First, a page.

Understanding your triggers
Whether it’s asking your kids to clean their room over and over again or handling siblings’ fights, you pretty much know what you’re dealing with. Still, it helps if you invest a bit of time and effort in identifying your triggers and also with whom you frequently tend to lose your patience.
Still, it helps if you invest a bit of time and effort in identifying your triggers and also with whom you frequently tend to lose your patience. Write them down: this way, you can actually prevent yourself from snapping out at your kids. It will take
It will take extraordinary effort to do so at the beginning but eventually – it can improve your relationship with your children. When you start feeling like you’re about to lose it, say something like “Mommy is very tired and would really appreciate if you tone down a bit“.
It is a better alternative to yelling and it gives you more time to calm down.
Set a time-out (for yourself, not for your child)
The moment you feel like you’re about to lose it, step away from the situation. This doesn’t mean you have to physically leave the place (although it would be the best) but sometimes it’s enough to mentally unwind.
If you have the opportunity, try isolating yourself for 5 minutes, even if it’s just to listen to your favorite song or meditate a bit.
The optimal thing you can do is to ask yourself two things: “What am I really angry about?“ and “How is my behavior affecting my child?“ Reframing the situation is important for your personal health and for the sake of the relationship you nurture with your children and others.
Pretend you have an audience
A bit of an odd trick in the book but it seems to work: when you feel like you’re losing patience, pretend there are people watching you. This way, you are likely to prohibit yourself from overreacting.
We are socially constructed to act appropriately in public and our brains are hardwired to ban certain behaviors when we’re not alone. If you trick yourself into thinking that the argument with your child is not happening in the privacy of your home but in a crowded market square – you’re likely to become more aware of the impulse and put things into a perspective.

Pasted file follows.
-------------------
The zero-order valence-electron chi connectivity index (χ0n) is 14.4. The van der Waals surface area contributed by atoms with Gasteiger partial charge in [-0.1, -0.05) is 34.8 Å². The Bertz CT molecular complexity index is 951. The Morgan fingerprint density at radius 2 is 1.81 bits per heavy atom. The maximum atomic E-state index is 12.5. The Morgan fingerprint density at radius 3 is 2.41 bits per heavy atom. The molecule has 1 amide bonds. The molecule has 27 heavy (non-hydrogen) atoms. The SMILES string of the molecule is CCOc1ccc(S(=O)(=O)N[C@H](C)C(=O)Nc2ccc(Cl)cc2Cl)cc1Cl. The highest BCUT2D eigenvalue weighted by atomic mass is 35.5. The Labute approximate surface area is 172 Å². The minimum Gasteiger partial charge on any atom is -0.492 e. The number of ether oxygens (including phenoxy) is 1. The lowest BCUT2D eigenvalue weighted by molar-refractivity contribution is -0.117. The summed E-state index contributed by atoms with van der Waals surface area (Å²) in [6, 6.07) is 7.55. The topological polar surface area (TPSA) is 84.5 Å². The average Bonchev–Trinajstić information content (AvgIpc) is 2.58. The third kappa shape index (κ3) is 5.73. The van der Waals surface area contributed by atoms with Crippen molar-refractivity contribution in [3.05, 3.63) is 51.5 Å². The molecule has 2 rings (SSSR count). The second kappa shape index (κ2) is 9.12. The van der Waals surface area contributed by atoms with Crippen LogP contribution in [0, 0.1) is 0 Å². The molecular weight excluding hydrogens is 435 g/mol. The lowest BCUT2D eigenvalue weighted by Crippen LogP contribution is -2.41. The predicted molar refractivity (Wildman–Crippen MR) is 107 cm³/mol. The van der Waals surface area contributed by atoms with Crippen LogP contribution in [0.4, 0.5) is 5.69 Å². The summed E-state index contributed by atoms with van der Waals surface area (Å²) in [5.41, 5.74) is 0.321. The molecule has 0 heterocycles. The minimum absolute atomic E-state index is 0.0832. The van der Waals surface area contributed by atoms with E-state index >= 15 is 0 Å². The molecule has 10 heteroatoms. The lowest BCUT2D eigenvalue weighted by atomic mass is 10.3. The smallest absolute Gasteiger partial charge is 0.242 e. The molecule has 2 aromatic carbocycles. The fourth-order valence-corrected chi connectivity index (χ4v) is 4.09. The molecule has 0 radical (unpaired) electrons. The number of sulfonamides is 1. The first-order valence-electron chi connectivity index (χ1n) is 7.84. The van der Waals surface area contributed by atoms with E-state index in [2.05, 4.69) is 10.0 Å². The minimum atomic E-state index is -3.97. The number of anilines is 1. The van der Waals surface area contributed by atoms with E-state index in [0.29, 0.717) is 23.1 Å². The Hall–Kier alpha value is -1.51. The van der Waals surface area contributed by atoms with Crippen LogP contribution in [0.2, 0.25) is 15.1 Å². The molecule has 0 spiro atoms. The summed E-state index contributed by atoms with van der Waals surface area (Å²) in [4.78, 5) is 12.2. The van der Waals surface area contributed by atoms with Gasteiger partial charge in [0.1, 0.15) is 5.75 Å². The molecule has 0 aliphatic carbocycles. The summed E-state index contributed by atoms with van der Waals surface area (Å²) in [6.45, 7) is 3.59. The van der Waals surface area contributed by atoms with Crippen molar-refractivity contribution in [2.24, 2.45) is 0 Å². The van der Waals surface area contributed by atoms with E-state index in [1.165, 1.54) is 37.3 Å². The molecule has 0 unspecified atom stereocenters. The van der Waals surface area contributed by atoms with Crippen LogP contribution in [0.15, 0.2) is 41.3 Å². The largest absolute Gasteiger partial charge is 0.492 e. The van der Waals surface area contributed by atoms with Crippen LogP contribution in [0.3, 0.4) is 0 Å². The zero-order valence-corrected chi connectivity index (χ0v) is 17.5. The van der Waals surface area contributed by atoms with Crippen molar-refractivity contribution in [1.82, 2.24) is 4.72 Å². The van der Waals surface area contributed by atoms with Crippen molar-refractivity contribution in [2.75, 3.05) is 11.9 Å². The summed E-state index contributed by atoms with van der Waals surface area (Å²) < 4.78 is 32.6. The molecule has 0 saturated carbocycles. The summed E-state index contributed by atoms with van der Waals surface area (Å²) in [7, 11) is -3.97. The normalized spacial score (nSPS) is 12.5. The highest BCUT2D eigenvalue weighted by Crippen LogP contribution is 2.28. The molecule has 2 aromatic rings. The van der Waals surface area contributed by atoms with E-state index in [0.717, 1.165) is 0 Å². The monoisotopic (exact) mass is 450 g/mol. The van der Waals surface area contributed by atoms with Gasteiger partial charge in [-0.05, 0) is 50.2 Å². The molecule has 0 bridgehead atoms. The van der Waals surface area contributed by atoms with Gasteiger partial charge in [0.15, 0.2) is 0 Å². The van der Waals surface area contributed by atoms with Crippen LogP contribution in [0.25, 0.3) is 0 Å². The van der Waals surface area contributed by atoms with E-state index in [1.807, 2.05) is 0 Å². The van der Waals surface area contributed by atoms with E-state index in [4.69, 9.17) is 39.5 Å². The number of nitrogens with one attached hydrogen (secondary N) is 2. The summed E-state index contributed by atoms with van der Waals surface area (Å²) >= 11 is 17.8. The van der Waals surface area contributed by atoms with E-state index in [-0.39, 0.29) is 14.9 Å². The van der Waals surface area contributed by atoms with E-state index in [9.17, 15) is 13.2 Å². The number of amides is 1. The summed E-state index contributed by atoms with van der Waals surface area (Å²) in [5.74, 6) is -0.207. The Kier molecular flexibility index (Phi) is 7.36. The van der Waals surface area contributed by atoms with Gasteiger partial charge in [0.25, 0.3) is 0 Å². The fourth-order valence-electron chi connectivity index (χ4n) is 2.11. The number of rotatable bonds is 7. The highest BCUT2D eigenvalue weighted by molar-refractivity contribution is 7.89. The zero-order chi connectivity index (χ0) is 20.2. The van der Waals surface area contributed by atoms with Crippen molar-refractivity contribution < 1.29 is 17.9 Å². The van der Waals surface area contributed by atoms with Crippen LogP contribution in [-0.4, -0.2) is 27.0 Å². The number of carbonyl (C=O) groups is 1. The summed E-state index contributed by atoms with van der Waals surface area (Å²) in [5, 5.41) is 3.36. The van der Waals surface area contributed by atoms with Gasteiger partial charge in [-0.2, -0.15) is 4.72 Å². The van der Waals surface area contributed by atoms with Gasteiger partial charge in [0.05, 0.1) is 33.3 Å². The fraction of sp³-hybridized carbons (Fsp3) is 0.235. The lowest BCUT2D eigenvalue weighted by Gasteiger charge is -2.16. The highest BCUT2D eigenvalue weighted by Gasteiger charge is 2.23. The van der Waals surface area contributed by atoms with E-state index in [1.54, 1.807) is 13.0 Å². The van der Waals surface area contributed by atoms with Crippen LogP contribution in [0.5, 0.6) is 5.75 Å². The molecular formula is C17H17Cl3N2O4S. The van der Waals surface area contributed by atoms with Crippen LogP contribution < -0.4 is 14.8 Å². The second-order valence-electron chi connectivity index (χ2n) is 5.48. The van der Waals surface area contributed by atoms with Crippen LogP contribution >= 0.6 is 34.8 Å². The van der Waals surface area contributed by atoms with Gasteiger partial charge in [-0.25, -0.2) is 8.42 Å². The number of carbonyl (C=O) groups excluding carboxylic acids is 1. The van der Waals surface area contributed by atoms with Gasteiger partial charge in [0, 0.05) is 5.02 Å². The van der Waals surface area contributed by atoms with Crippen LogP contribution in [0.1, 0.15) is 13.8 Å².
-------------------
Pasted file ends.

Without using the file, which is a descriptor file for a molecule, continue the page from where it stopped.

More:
These are just some of the tricks you can use in order to become more patient with your beloved rascals. Don’t be too hard on yourself and accept the trial and error philosophy: no one gets it right the first time.
There you have it!
I love this article, it has helped me gain a new perspective to get back on track with parenting the way I want. In particular I like the ‘time out for yourself’. I actually used this just the other day and it worked like a charm! The perfect ‘zen’ method among the chaos of children.
If you would like to read more from Zara Lewis, she writes regularly for High Style Life. Or you can check out her previous Guest Post for A Life In Practice here, with links to more of her great work!
Zara Lewis (Twitter: @ZaraELewis) is a mom, designer and a regular contributor to highstylife.com . Devoted to implementing healthy life habits in every aspect of life of her family and friends. She seeks for beauty in everything that surrounds her. Will start a blog about it once. Until then writes her diary occasionally. Romantic soul and tech geek in one body. She enjoys hiking, cycling, yoga and cooking.